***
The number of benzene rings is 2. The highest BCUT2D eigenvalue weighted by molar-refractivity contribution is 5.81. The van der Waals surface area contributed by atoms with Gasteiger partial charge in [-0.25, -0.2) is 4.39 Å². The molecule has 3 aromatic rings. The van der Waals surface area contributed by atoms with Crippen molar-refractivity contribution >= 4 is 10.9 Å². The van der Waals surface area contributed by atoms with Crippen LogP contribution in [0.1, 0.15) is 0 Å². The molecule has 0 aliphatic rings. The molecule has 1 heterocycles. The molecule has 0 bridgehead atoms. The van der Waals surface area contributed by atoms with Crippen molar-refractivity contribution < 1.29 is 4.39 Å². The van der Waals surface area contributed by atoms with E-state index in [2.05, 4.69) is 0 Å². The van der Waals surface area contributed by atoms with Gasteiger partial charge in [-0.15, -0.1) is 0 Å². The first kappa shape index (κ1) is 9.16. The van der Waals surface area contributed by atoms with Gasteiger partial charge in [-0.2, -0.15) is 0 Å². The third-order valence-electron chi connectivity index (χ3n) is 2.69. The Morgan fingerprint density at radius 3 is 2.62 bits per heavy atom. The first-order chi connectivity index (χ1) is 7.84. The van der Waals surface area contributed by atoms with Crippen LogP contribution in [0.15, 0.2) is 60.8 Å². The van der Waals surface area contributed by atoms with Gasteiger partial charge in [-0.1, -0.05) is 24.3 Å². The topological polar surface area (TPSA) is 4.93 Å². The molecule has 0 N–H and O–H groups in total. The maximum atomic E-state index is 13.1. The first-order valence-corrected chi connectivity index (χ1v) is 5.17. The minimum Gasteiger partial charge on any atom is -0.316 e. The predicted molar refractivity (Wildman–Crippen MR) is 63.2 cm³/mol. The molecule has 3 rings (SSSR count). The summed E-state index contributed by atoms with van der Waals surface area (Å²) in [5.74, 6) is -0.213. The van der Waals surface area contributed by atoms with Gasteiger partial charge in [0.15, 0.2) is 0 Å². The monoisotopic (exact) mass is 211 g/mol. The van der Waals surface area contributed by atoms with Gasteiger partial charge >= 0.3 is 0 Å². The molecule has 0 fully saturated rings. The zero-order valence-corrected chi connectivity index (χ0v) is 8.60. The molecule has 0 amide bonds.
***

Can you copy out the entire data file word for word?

The number of benzene rings is 2. The highest BCUT2D eigenvalue weighted by molar-refractivity contribution is 5.81. The van der Waals surface area contributed by atoms with Gasteiger partial charge in [-0.25, -0.2) is 4.39 Å². The molecule has 3 aromatic rings. The van der Waals surface area contributed by atoms with Crippen molar-refractivity contribution >= 4 is 10.9 Å². The van der Waals surface area contributed by atoms with Crippen LogP contribution in [0.1, 0.15) is 0 Å². The molecule has 0 aliphatic rings. The molecule has 1 heterocycles. The molecule has 0 bridgehead atoms. The van der Waals surface area contributed by atoms with Crippen molar-refractivity contribution < 1.29 is 4.39 Å². The van der Waals surface area contributed by atoms with E-state index in [2.05, 4.69) is 0 Å². The van der Waals surface area contributed by atoms with Gasteiger partial charge in [-0.15, -0.1) is 0 Å². The first kappa shape index (κ1) is 9.16. The van der Waals surface area contributed by atoms with Gasteiger partial charge in [-0.2, -0.15) is 0 Å². The third-order valence-electron chi connectivity index (χ3n) is 2.69. The Morgan fingerprint density at radius 3 is 2.62 bits per heavy atom. The first-order chi connectivity index (χ1) is 7.84. The van der Waals surface area contributed by atoms with Crippen LogP contribution in [0.15, 0.2) is 60.8 Å². The van der Waals surface area contributed by atoms with Gasteiger partial charge in [-0.1, -0.05) is 24.3 Å². The topological polar surface area (TPSA) is 4.93 Å². The molecule has 0 N–H and O–H groups in total. The maximum atomic E-state index is 13.1. The first-order valence-corrected chi connectivity index (χ1v) is 5.17. The minimum Gasteiger partial charge on any atom is -0.316 e. The predicted molar refractivity (Wildman–Crippen MR) is 63.2 cm³/mol. The molecule has 3 rings (SSSR count). The summed E-state index contributed by atoms with van der Waals surface area (Å²) in [5.74, 6) is -0.213. The van der Waals surface area contributed by atoms with Gasteiger partial charge in [0.15, 0.2) is 0 Å². The monoisotopic (exact) mass is 211 g/mol. The van der Waals surface area contributed by atoms with Gasteiger partial charge >= 0.3 is 0 Å². The molecule has 0 fully saturated rings. The zero-order valence-corrected chi connectivity index (χ0v) is 8.60. The molecule has 0 amide bonds.